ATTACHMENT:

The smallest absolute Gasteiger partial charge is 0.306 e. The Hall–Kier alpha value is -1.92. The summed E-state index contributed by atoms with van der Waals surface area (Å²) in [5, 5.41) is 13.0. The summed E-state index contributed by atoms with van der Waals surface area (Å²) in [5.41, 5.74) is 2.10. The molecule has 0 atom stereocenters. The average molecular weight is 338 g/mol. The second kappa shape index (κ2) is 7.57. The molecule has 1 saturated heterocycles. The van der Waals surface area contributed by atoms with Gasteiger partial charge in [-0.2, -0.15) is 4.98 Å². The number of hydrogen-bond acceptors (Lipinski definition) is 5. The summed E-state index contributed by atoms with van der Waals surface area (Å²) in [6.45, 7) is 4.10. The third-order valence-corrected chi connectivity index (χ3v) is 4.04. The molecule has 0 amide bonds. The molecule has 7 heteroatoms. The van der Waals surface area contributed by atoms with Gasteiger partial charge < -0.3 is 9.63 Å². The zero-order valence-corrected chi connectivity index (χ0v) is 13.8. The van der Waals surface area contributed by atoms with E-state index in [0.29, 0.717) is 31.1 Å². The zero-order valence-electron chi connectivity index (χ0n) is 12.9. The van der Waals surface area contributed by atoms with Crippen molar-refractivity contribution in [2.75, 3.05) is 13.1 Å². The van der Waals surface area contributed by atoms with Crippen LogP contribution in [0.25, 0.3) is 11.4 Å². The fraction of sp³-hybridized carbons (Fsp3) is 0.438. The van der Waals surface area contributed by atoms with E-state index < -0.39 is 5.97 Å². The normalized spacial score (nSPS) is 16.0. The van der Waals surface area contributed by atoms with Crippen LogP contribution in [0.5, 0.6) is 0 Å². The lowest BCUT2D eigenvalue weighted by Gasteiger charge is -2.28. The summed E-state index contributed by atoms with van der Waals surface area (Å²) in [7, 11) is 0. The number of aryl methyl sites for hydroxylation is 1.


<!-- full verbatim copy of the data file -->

The smallest absolute Gasteiger partial charge is 0.306 e. The Hall–Kier alpha value is -1.92. The summed E-state index contributed by atoms with van der Waals surface area (Å²) in [5, 5.41) is 13.0. The summed E-state index contributed by atoms with van der Waals surface area (Å²) in [5.41, 5.74) is 2.10. The molecule has 0 atom stereocenters. The average molecular weight is 338 g/mol. The second kappa shape index (κ2) is 7.57. The molecule has 1 saturated heterocycles. The van der Waals surface area contributed by atoms with Gasteiger partial charge in [-0.2, -0.15) is 4.98 Å². The number of hydrogen-bond acceptors (Lipinski definition) is 5. The summed E-state index contributed by atoms with van der Waals surface area (Å²) in [6.45, 7) is 4.10. The third-order valence-corrected chi connectivity index (χ3v) is 4.04. The molecule has 0 amide bonds. The molecule has 7 heteroatoms. The van der Waals surface area contributed by atoms with Gasteiger partial charge < -0.3 is 9.63 Å². The zero-order valence-corrected chi connectivity index (χ0v) is 13.8. The van der Waals surface area contributed by atoms with E-state index in [0.29, 0.717) is 31.1 Å². The zero-order valence-electron chi connectivity index (χ0n) is 12.9. The van der Waals surface area contributed by atoms with Crippen molar-refractivity contribution in [2.75, 3.05) is 13.1 Å². The van der Waals surface area contributed by atoms with Crippen LogP contribution in [0.25, 0.3) is 11.4 Å². The fraction of sp³-hybridized carbons (Fsp3) is 0.438. The van der Waals surface area contributed by atoms with E-state index < -0.39 is 5.97 Å². The normalized spacial score (nSPS) is 16.0. The van der Waals surface area contributed by atoms with Crippen LogP contribution in [0.5, 0.6) is 0 Å². The lowest BCUT2D eigenvalue weighted by Gasteiger charge is -2.28. The summed E-state index contributed by atoms with van der Waals surface area (Å²) in [7, 11) is 0. The number of aryl methyl sites for hydroxylation is 1.